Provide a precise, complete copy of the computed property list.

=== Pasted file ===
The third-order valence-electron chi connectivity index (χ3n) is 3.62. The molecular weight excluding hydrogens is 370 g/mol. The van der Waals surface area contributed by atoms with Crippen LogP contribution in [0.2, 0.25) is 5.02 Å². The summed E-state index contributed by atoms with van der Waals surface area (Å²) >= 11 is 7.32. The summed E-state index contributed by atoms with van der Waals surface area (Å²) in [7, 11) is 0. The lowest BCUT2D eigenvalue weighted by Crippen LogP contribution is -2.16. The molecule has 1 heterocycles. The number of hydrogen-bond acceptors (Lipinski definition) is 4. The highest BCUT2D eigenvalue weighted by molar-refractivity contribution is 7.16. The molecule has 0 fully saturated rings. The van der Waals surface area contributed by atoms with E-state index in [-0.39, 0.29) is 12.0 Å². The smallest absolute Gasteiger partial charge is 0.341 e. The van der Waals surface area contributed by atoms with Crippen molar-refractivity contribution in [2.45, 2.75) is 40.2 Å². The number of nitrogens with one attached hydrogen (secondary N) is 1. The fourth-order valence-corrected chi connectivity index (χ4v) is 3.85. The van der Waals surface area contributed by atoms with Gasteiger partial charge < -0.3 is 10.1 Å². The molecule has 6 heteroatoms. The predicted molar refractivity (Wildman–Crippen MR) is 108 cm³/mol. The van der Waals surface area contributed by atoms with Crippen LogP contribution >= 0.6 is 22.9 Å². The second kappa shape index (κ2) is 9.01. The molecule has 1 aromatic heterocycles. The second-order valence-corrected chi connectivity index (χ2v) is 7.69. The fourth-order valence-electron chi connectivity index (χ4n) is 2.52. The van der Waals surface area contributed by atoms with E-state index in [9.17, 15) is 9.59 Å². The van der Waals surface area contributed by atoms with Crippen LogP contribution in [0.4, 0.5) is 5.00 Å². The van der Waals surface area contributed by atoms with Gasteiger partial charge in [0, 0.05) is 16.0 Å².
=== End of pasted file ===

The third-order valence-electron chi connectivity index (χ3n) is 3.62. The molecular weight excluding hydrogens is 370 g/mol. The van der Waals surface area contributed by atoms with Crippen LogP contribution in [0.2, 0.25) is 5.02 Å². The summed E-state index contributed by atoms with van der Waals surface area (Å²) >= 11 is 7.32. The summed E-state index contributed by atoms with van der Waals surface area (Å²) in [7, 11) is 0. The lowest BCUT2D eigenvalue weighted by Crippen LogP contribution is -2.16. The molecule has 1 heterocycles. The number of hydrogen-bond acceptors (Lipinski definition) is 4. The highest BCUT2D eigenvalue weighted by molar-refractivity contribution is 7.16. The molecule has 0 fully saturated rings. The van der Waals surface area contributed by atoms with E-state index in [-0.39, 0.29) is 12.0 Å². The smallest absolute Gasteiger partial charge is 0.341 e. The van der Waals surface area contributed by atoms with Crippen molar-refractivity contribution in [2.45, 2.75) is 40.2 Å². The number of nitrogens with one attached hydrogen (secondary N) is 1. The fourth-order valence-corrected chi connectivity index (χ4v) is 3.85. The van der Waals surface area contributed by atoms with Gasteiger partial charge < -0.3 is 10.1 Å². The molecule has 6 heteroatoms. The predicted molar refractivity (Wildman–Crippen MR) is 108 cm³/mol. The van der Waals surface area contributed by atoms with Crippen LogP contribution >= 0.6 is 22.9 Å². The second kappa shape index (κ2) is 9.01. The molecule has 1 aromatic heterocycles. The second-order valence-corrected chi connectivity index (χ2v) is 7.69. The fourth-order valence-electron chi connectivity index (χ4n) is 2.52. The van der Waals surface area contributed by atoms with E-state index in [9.17, 15) is 9.59 Å². The van der Waals surface area contributed by atoms with Crippen LogP contribution in [0.4, 0.5) is 5.00 Å². The van der Waals surface area contributed by atoms with Gasteiger partial charge in [0, 0.05) is 16.0 Å².